How do you pick fresh corn from the store?

You’ve likely seen those enticing bins of corn at the grocery store and farmer’s market during the summer months. When fresh and ripe, corn on the cob makes for an unbeatable side dish or snack. But how can you be sure you’re getting the best, sweetest, freshest ears that are worth the price? While there’s no foolproof way to guarantee perfect corn every time, there are some tips and tricks you can use to optimize your chances. Here’s what you need to know about how to pick only the freshest, juiciest corn cob every time you shop.

Why Does Freshness Matter with Corn?

Corn is one of those vegetables that declines rapidly in quality after being picked. The sugars start converting to starches quickly, which means the corn loses both sweetness and crisp texture over time. Older, staler corn may have a mealy or dry texture when you bite into it. The kernals can be small and shriveled rather than plump. So when you’re shopping for corn on the cob, always aim for ears picked as recently as possible. The freshest corn will have the very best flavor and enjoyable crunch you want.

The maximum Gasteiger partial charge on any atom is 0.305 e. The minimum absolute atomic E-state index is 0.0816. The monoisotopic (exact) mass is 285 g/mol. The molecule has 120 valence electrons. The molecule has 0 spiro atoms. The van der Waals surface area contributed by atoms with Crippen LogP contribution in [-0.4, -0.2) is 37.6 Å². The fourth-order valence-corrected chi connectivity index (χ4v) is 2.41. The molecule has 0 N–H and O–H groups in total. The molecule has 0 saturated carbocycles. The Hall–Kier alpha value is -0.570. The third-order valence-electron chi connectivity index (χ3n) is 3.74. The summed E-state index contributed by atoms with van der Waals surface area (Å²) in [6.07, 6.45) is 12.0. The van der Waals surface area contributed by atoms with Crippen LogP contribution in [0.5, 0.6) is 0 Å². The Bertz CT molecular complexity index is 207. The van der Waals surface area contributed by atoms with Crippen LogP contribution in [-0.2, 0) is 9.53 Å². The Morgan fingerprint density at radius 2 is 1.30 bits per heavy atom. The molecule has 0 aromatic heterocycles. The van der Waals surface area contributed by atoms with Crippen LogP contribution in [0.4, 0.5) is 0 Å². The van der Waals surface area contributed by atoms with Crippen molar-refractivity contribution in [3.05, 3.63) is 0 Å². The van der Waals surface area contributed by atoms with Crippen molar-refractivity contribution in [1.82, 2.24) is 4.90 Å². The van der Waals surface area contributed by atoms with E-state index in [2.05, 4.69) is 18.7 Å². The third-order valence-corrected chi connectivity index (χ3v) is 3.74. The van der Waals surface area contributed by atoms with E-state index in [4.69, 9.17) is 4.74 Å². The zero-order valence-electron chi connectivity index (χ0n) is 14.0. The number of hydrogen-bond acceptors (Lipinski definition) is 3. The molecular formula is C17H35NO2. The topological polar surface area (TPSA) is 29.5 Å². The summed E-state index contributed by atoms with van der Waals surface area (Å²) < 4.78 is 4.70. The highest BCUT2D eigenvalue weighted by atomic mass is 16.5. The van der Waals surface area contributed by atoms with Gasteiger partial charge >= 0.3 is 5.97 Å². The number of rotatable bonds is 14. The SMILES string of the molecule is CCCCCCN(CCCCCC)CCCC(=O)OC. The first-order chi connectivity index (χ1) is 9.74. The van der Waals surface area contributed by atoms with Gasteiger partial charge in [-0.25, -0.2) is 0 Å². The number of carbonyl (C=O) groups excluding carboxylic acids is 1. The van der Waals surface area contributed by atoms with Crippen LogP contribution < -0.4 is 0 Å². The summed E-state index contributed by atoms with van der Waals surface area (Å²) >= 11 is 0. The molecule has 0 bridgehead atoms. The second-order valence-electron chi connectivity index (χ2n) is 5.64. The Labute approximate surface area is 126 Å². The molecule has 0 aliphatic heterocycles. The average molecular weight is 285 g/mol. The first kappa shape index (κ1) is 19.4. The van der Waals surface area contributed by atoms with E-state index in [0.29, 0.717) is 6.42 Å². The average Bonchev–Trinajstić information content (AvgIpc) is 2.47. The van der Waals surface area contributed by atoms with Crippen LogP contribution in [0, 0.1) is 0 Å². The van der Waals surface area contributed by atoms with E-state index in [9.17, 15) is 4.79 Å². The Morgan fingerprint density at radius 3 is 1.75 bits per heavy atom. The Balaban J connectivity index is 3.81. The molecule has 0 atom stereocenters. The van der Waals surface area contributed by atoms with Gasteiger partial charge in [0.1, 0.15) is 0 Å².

How to Tell if Corn is Fresh

Luckily, there are some clear signs that indicate freshness when you’re shopping for corn. Here are the top traits that signal corn is freshly picked:

Full, green husks

The husks surrounding each ear of corn should be vibrant green and tightly wrapped over the cob. Avoid corn with dried out, browning, loose husks, which indicate it’s past peak freshness. The husks help seal in moisture. Tight, green husks show the corn hasn’t been off the stalk for long.

Plump, closely spaced kernels

Pull back the husk gently and peek at the kernels. They should be plump and rounded, not shriveled. There should only be slender threads between the rows of kernels, rather than large gaps. This shows the corn is at ideal ripeness. As corn ages and dries out, the kernels lose volume.

Moist silk strands

You’ll see strands of corn silk sticking out from the husks. The silk should look glossy and moist, not brittle or dry. This indicates the corn hasn’t been sitting around too long after harvest.

Heavy weight

Heft the ear of corn in your hand. It should feel heavy for its size. Light, underdeveloped ears are likely to be lacking flavor. The kernels likely didn’t mature fully if the cob doesn’t have enough heft. Go for substantial, weighty ears of corn for the best results.

Bright green stem

The spot where the stem connects to the rest of the cob is visible sticking out of the husk. It should look fresh and green, not dry brown. A vibrant stem is a great indicator the corn was recently picked.

Tips for Picking the Freshest In-Store Corn

Use these tips next time you’re shopping to pick the best ears of corn:

Shop in season